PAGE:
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    The chambering was done by Jarrett in SC so it should have been done right as he has a very good name.it is SS and it is a 24"barrel and it is supposed to group at 3/4 or less at 100 yds It is pillar bedded and glassed so it should shoot with the best I have 200 new 280 cases to fire form as soon as I get a good load for it someone somewhere has one that they use so I should get some feedback on it.

    Thanks
     
  5. Andy44

    Andy44 Active Member

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    If you are looking for a load to fire form your brass with, 50 gr of 4350 (H or IMR) behind a 120 or 130 gr bullet (cheapest) will give enough pressure (about 40K psi) for good results. The standard 280 Rem brass should contact the neck dia of your A.I. chamber and give sufficient headspace (possibly light contact) to allow firing. Good Luck!

    AndyH ;-)
     
  6. BDodd

    BDodd TS Member

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    I had built a .257 Ackley Improved and the experiment was a glowing success. One of the benefits was that one could fire form brass by shooting .257 Roberts safely. In a pinch and in the boonies I could even hunt with the Roberts round safely and with adequate accuracy. I only bring it up to suggest you find out from experts whether you can fire form your brass with a current cartridge as I did - much better than custom making the ammo yourself.....breakemall.....Bob Dodd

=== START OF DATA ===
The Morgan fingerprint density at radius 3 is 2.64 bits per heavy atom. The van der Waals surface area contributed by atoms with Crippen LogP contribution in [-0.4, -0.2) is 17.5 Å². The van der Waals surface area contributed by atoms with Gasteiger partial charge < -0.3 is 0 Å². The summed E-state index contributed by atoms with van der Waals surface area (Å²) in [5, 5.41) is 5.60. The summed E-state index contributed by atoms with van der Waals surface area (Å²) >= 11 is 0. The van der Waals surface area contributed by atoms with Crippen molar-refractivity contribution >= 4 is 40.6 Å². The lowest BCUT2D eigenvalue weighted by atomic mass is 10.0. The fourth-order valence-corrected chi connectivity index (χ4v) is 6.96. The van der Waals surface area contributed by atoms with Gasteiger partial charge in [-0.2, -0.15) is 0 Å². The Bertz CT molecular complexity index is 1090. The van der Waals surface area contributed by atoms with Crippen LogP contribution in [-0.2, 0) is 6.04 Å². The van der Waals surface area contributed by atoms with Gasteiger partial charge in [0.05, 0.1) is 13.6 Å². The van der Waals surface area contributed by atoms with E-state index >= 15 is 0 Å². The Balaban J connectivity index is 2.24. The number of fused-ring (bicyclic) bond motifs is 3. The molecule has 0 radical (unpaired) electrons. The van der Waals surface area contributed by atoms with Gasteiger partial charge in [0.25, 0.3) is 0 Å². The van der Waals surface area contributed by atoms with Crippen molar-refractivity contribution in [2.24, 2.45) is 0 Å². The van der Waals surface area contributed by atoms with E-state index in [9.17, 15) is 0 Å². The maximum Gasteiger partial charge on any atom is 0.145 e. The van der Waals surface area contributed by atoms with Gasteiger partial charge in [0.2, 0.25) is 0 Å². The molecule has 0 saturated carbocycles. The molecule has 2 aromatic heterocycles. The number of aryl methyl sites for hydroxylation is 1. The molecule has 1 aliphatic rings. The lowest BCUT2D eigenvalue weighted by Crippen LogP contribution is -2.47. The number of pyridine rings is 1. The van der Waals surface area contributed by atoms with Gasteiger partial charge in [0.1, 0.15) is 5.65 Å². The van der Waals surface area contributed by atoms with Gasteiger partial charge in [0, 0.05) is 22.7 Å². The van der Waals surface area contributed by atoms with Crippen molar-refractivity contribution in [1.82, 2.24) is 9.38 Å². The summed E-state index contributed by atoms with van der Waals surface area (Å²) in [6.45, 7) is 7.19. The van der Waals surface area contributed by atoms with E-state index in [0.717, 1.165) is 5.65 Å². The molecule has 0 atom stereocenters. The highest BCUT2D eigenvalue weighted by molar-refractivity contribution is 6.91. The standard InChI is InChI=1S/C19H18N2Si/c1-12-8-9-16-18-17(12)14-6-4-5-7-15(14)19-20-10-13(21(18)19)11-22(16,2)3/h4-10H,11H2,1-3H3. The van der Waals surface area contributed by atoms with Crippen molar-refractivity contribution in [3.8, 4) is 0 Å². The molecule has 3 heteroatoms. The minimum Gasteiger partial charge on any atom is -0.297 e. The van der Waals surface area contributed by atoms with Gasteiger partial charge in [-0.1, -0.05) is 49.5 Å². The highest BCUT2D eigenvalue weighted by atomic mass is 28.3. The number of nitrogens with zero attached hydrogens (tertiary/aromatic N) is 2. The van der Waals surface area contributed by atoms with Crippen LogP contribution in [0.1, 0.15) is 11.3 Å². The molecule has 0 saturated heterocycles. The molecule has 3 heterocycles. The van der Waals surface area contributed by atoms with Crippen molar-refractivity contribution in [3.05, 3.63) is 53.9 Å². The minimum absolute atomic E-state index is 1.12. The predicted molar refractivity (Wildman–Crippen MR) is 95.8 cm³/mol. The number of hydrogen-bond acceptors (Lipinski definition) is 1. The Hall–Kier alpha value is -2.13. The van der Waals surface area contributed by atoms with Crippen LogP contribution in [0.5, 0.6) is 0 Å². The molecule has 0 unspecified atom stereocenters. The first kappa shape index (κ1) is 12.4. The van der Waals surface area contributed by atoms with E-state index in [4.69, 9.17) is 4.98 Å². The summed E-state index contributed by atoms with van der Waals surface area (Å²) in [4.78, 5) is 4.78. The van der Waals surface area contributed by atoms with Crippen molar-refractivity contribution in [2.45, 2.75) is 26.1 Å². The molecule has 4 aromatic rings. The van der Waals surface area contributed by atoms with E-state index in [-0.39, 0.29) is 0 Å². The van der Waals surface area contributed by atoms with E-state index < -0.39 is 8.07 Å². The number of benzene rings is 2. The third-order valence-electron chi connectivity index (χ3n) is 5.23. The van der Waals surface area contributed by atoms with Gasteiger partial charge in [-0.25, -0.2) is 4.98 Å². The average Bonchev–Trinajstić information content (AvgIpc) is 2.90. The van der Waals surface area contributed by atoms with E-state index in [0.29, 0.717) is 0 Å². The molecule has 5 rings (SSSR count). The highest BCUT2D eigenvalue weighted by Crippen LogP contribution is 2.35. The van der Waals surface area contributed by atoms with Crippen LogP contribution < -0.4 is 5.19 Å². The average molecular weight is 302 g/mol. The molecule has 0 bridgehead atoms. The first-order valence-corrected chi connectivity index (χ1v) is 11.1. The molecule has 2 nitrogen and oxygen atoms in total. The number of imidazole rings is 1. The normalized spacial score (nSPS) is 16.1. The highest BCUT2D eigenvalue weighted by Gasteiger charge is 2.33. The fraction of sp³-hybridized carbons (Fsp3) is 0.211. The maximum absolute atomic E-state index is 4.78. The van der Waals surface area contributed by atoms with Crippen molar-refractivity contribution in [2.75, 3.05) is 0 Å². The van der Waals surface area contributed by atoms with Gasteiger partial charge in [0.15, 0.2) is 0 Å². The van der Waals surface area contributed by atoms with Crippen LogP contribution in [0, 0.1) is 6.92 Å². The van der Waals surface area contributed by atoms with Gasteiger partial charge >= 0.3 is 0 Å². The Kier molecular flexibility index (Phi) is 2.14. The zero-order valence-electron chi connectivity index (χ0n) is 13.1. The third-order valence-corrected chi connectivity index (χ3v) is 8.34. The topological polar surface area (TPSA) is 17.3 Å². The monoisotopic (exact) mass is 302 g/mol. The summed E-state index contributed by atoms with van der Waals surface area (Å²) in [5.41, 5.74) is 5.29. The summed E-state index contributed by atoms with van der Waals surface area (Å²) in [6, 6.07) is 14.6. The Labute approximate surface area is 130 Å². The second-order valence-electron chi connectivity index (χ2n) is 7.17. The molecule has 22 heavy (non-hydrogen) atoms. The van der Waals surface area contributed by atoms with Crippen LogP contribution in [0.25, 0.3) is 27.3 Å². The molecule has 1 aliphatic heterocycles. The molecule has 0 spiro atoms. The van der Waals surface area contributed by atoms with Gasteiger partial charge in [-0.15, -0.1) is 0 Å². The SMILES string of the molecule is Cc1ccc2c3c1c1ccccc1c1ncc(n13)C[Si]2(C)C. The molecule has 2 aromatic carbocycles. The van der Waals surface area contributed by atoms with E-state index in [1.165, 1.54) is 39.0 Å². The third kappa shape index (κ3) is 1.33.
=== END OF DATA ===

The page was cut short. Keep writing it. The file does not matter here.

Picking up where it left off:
7. 221

    221 Banned User Banned TS Supporters

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    PBB..........

    <em>"If you have a claw extractor.. 280 ammo will surfice in a pinch.. You will have excessive headspace and DO NOT reuse the brass."??????????</em>

    You might want to rethink that statement and correct IT.
     
  8. PerazziBigBore

    PerazziBigBore TS Member